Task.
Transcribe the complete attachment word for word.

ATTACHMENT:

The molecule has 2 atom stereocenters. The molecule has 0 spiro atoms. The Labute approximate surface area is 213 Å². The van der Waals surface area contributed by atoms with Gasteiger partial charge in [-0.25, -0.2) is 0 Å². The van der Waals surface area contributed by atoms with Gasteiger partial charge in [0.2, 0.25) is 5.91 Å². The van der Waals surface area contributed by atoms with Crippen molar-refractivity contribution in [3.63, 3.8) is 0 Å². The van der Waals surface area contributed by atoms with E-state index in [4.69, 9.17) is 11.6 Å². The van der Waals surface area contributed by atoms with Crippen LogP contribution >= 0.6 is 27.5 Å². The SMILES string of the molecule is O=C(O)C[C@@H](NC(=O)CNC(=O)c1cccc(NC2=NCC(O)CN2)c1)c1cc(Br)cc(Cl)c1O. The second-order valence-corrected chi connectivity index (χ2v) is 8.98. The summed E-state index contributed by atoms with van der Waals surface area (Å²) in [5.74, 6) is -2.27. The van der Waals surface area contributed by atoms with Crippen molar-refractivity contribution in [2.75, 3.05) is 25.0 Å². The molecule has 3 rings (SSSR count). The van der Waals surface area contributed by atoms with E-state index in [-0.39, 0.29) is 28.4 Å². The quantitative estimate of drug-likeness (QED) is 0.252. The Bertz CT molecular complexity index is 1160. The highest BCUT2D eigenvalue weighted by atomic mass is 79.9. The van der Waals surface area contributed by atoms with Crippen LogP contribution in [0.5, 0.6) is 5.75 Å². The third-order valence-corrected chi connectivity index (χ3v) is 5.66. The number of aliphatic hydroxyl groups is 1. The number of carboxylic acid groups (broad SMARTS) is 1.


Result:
The molecule has 2 atom stereocenters. The molecule has 0 spiro atoms. The Labute approximate surface area is 213 Å². The van der Waals surface area contributed by atoms with Gasteiger partial charge in [-0.25, -0.2) is 0 Å². The van der Waals surface area contributed by atoms with Gasteiger partial charge in [0.2, 0.25) is 5.91 Å². The van der Waals surface area contributed by atoms with Crippen molar-refractivity contribution in [3.63, 3.8) is 0 Å². The van der Waals surface area contributed by atoms with E-state index in [4.69, 9.17) is 11.6 Å². The van der Waals surface area contributed by atoms with Crippen LogP contribution >= 0.6 is 27.5 Å². The SMILES string of the molecule is O=C(O)C[C@@H](NC(=O)CNC(=O)c1cccc(NC2=NCC(O)CN2)c1)c1cc(Br)cc(Cl)c1O. The second-order valence-corrected chi connectivity index (χ2v) is 8.98. The summed E-state index contributed by atoms with van der Waals surface area (Å²) in [5.74, 6) is -2.27. The van der Waals surface area contributed by atoms with Crippen molar-refractivity contribution in [2.75, 3.05) is 25.0 Å². The molecule has 3 rings (SSSR count). The van der Waals surface area contributed by atoms with E-state index in [-0.39, 0.29) is 28.4 Å². The quantitative estimate of drug-likeness (QED) is 0.252. The Bertz CT molecular complexity index is 1160. The highest BCUT2D eigenvalue weighted by atomic mass is 79.9. The van der Waals surface area contributed by atoms with Crippen LogP contribution in [0.5, 0.6) is 5.75 Å². The third-order valence-corrected chi connectivity index (χ3v) is 5.66. The number of aliphatic hydroxyl groups is 1. The number of carboxylic acid groups (broad SMARTS) is 1.